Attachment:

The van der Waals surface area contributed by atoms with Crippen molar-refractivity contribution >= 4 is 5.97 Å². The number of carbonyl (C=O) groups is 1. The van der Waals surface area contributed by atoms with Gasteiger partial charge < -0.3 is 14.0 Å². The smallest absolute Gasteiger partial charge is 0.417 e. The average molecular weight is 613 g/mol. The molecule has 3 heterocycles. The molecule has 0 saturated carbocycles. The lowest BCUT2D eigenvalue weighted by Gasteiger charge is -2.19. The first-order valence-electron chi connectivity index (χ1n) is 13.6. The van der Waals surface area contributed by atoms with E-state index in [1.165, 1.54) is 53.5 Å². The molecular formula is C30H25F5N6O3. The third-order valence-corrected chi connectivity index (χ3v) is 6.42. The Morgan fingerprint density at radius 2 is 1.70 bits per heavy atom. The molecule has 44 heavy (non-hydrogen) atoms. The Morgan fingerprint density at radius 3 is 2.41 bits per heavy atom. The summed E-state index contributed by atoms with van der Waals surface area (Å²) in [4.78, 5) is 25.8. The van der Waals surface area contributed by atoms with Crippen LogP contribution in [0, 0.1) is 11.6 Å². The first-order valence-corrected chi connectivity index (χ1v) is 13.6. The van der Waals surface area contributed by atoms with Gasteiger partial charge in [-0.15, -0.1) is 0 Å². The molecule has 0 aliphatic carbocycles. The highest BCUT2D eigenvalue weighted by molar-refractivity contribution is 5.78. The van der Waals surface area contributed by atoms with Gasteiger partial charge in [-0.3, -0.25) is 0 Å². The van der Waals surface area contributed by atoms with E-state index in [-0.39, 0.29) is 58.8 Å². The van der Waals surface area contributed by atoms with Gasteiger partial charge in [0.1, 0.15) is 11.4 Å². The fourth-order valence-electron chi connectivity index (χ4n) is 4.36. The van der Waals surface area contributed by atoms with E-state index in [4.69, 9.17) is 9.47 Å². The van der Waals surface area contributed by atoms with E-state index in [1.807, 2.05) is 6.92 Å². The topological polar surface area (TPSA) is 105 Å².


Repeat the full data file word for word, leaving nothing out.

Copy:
The van der Waals surface area contributed by atoms with Crippen molar-refractivity contribution >= 4 is 5.97 Å². The number of carbonyl (C=O) groups is 1. The van der Waals surface area contributed by atoms with Gasteiger partial charge < -0.3 is 14.0 Å². The smallest absolute Gasteiger partial charge is 0.417 e. The average molecular weight is 613 g/mol. The molecule has 3 heterocycles. The molecule has 0 saturated carbocycles. The lowest BCUT2D eigenvalue weighted by Gasteiger charge is -2.19. The first-order valence-electron chi connectivity index (χ1n) is 13.6. The van der Waals surface area contributed by atoms with E-state index in [1.165, 1.54) is 53.5 Å². The molecular formula is C30H25F5N6O3. The third-order valence-corrected chi connectivity index (χ3v) is 6.42. The Morgan fingerprint density at radius 2 is 1.70 bits per heavy atom. The molecule has 44 heavy (non-hydrogen) atoms. The Morgan fingerprint density at radius 3 is 2.41 bits per heavy atom. The summed E-state index contributed by atoms with van der Waals surface area (Å²) in [4.78, 5) is 25.8. The van der Waals surface area contributed by atoms with Crippen LogP contribution in [0, 0.1) is 11.6 Å². The first-order valence-corrected chi connectivity index (χ1v) is 13.6. The van der Waals surface area contributed by atoms with Gasteiger partial charge in [-0.15, -0.1) is 0 Å². The molecule has 0 aliphatic carbocycles. The highest BCUT2D eigenvalue weighted by molar-refractivity contribution is 5.78. The van der Waals surface area contributed by atoms with Gasteiger partial charge in [-0.3, -0.25) is 0 Å². The van der Waals surface area contributed by atoms with E-state index in [-0.39, 0.29) is 58.8 Å². The van der Waals surface area contributed by atoms with Gasteiger partial charge in [0.1, 0.15) is 11.4 Å². The fourth-order valence-electron chi connectivity index (χ4n) is 4.36. The van der Waals surface area contributed by atoms with E-state index in [4.69, 9.17) is 9.47 Å². The van der Waals surface area contributed by atoms with E-state index in [1.807, 2.05) is 6.92 Å². The topological polar surface area (TPSA) is 105 Å².